With all the financial tension and stress of this year, Charles and I hadn’t planned a vacation at all, but I kind of stumbled across something on the internet about Edisto Island, a relatively undeveloped island 40 miles or so south of Charleston, SC.
I had heard of Edisto – my friend Mary Jo Matthews had spoken of it often. In fact, it’s still a regular vacation spot for her and her family.
Our first choice when we can get away for a few days has always been Jekyll Island, but after checking out rental cottages (and our budget), Edisto was the better deal if we wanted a few days away. Besides, it’s always good to try something new.
So the two of us set off with our two small dogs, Crickett and Salty Dog, in tow in late September, right in the middle of the southeast’s gas crisis following Hurricane Gustav, and the even bigger “perfect” storm churning in Washington D.C.
We had just over half a tank of gas when we left home – plenty, we figured, to get south of Athens and into rural Wilkes County where there was surely plenty of gas. Wrong – every station we passed had bags over the handles. Finally, down to little more than a quarter of a tank, we stopped in Washington and asked a local if there was any gas to be found anywhere. Yep, he said, we’d have no problem on I-20. So we forged on, but made a deal that if there was no gas on I-20 at the exit we were supposed to get on – we’d call it a definite sign and call the whole thing off. In fact, I’d have called it off sooner if the small beach house we’d rented wasn’t already paid for. But we had paid the travel insurance, something I usually don’t do, and I was glad I had this time. (Surely “no gas to get there” would qualify as a need to cancel the vacation.)
But, though gas wasn’t plentiful on I-20, we did find a station that had some, so we forged on. And we did exactly what officials were urging us not to do – we topped off the tank with that $4 plus black gold every chance we got, all the way to Edisto.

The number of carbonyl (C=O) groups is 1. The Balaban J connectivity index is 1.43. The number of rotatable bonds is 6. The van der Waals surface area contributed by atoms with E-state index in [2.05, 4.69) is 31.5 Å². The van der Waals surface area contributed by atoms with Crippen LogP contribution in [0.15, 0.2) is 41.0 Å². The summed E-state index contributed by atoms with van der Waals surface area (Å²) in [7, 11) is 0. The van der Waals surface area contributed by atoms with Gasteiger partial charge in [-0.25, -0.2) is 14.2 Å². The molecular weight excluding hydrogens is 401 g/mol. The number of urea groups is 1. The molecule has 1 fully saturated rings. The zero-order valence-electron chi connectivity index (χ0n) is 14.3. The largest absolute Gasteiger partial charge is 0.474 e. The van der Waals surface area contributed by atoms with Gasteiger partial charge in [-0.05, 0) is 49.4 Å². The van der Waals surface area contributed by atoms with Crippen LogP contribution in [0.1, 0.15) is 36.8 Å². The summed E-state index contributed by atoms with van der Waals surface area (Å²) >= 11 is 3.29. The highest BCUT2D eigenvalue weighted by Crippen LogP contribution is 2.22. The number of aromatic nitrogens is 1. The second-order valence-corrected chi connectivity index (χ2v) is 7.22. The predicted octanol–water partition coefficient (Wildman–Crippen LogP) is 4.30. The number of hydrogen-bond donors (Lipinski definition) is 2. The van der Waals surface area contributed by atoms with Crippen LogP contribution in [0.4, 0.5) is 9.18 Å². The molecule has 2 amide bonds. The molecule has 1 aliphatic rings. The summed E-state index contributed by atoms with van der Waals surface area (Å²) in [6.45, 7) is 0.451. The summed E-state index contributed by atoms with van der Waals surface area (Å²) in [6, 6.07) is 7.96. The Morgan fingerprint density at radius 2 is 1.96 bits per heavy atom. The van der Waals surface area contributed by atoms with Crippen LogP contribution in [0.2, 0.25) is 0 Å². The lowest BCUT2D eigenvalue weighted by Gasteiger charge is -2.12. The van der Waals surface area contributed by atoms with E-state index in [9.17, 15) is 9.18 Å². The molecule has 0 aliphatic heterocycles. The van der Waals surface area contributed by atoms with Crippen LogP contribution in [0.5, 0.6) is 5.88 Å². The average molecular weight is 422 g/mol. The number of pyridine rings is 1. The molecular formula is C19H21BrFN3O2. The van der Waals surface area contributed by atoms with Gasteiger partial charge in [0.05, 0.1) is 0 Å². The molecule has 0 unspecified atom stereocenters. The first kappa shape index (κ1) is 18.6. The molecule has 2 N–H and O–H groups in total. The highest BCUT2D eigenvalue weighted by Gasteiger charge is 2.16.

We finally got to Edisto, after the required episodes of getting lost (which ate up more gas), about dusk to find the one two-lane road onto the island backed up for as far as we could see. After sitting there for 30 minutes or so staring at the love bugs carpeting the windshield (at least something was enjoying the evening) traffic finally began to move again. Charles had stepped out of the car while we waited to chat with a few locals who were also standing along the road and said he was impressed with their friendliness. “Sounds like we’re going to visit Mayberry,” he said.
Edisto was peaceful and quiet – just what the doctor ordered. We rode bikes, we walked the dogs, we listened to an early morning rain and sometimes we had the beach almost all to ourselves.
Edisto has a great state park, complete with seaside camping, and is a shell collector’s paradise. There are not many restaurants or stores and to tell the truth we didn’t even try to visit most of them. We just bought groceries at the little Piggly Wiggly down the street and ate at the cabin, except for lunch one day at a place called the Pavillion, where we watched dolphins play in the surf.
We had planned on driving up to Charleston for a visit, but decided just to stay put and enjoy the quiet.
When we go back again (and we plan to one day), we’ll pick either a beach front house or a house on a quiet side street – our house this time was on the west side of the main drag, which made for a lot of noisy early morning traffic as folks left the island for work.
Edisto appears to have a lot of year-round residents; regular working folks who make the long trek inland each day. There are no hotels on Edisto – just the rental homes and some condos on the marsh side, and of course the state park campgrounds. There are also a few cabins for rent there.
Don’t go there if you’re looking for excitement – but do go there for a peaceful escape.
Margie Richards is a reporter and office manager for The Madison County Journal.